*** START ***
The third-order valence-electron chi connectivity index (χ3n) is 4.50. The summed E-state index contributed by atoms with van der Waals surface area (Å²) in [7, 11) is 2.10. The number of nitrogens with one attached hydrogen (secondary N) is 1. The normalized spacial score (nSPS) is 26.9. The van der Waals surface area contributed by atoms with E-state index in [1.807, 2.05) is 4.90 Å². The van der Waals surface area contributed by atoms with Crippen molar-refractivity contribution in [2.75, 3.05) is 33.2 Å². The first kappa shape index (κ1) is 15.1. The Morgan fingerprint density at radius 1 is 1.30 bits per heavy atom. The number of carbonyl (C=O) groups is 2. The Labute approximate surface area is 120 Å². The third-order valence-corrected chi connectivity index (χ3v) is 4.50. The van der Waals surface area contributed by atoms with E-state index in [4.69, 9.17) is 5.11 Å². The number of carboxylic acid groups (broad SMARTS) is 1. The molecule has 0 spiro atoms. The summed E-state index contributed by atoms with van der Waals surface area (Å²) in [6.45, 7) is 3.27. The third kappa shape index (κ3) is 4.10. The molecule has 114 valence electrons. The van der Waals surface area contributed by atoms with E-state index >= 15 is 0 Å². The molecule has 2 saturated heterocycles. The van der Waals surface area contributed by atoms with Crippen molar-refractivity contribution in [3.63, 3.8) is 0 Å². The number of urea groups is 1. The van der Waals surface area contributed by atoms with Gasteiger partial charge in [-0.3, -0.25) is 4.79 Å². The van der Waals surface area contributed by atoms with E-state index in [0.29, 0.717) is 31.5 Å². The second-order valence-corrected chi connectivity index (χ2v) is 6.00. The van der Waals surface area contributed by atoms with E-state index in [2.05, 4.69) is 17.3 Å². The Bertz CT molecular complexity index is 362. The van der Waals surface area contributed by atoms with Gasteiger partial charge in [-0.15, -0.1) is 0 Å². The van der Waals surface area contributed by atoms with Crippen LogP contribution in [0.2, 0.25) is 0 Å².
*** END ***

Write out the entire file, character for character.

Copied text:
The third-order valence-electron chi connectivity index (χ3n) is 4.50. The summed E-state index contributed by atoms with van der Waals surface area (Å²) in [7, 11) is 2.10. The number of nitrogens with one attached hydrogen (secondary N) is 1. The normalized spacial score (nSPS) is 26.9. The van der Waals surface area contributed by atoms with E-state index in [1.807, 2.05) is 4.90 Å². The van der Waals surface area contributed by atoms with Crippen molar-refractivity contribution in [2.75, 3.05) is 33.2 Å². The first kappa shape index (κ1) is 15.1. The Morgan fingerprint density at radius 1 is 1.30 bits per heavy atom. The number of carbonyl (C=O) groups is 2. The Labute approximate surface area is 120 Å². The third-order valence-corrected chi connectivity index (χ3v) is 4.50. The van der Waals surface area contributed by atoms with E-state index in [4.69, 9.17) is 5.11 Å². The number of carboxylic acid groups (broad SMARTS) is 1. The molecule has 0 spiro atoms. The summed E-state index contributed by atoms with van der Waals surface area (Å²) in [6.45, 7) is 3.27. The third kappa shape index (κ3) is 4.10. The molecule has 114 valence electrons. The van der Waals surface area contributed by atoms with E-state index >= 15 is 0 Å². The molecule has 2 saturated heterocycles. The van der Waals surface area contributed by atoms with Crippen molar-refractivity contribution in [3.63, 3.8) is 0 Å². The number of urea groups is 1. The van der Waals surface area contributed by atoms with Gasteiger partial charge in [-0.3, -0.25) is 4.79 Å². The van der Waals surface area contributed by atoms with E-state index in [0.29, 0.717) is 31.5 Å². The second-order valence-corrected chi connectivity index (χ2v) is 6.00. The van der Waals surface area contributed by atoms with E-state index in [2.05, 4.69) is 17.3 Å². The Bertz CT molecular complexity index is 362. The van der Waals surface area contributed by atoms with Gasteiger partial charge in [-0.15, -0.1) is 0 Å². The van der Waals surface area contributed by atoms with Crippen LogP contribution in [0.2, 0.25) is 0 Å².